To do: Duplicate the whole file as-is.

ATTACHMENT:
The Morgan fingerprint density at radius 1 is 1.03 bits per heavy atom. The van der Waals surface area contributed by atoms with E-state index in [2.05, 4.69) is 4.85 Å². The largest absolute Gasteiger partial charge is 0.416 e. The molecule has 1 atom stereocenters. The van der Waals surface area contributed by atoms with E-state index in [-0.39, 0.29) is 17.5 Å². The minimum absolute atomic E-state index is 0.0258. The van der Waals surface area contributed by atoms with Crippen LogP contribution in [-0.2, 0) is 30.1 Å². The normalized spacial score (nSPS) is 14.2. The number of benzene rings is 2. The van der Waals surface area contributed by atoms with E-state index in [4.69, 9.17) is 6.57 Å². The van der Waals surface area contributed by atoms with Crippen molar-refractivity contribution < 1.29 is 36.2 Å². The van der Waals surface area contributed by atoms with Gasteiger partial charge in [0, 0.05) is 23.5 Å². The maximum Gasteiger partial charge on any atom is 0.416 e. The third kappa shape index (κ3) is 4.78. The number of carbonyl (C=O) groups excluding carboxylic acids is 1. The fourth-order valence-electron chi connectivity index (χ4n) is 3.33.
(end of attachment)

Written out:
The Morgan fingerprint density at radius 1 is 1.03 bits per heavy atom. The van der Waals surface area contributed by atoms with E-state index in [2.05, 4.69) is 4.85 Å². The largest absolute Gasteiger partial charge is 0.416 e. The molecule has 1 atom stereocenters. The van der Waals surface area contributed by atoms with E-state index in [-0.39, 0.29) is 17.5 Å². The minimum absolute atomic E-state index is 0.0258. The van der Waals surface area contributed by atoms with Crippen LogP contribution in [-0.2, 0) is 30.1 Å². The normalized spacial score (nSPS) is 14.2. The number of benzene rings is 2. The van der Waals surface area contributed by atoms with E-state index in [4.69, 9.17) is 6.57 Å². The van der Waals surface area contributed by atoms with Crippen molar-refractivity contribution < 1.29 is 36.2 Å². The van der Waals surface area contributed by atoms with Gasteiger partial charge in [0, 0.05) is 23.5 Å². The maximum Gasteiger partial charge on any atom is 0.416 e. The third kappa shape index (κ3) is 4.78. The number of carbonyl (C=O) groups excluding carboxylic acids is 1. The fourth-order valence-electron chi connectivity index (χ4n) is 3.33.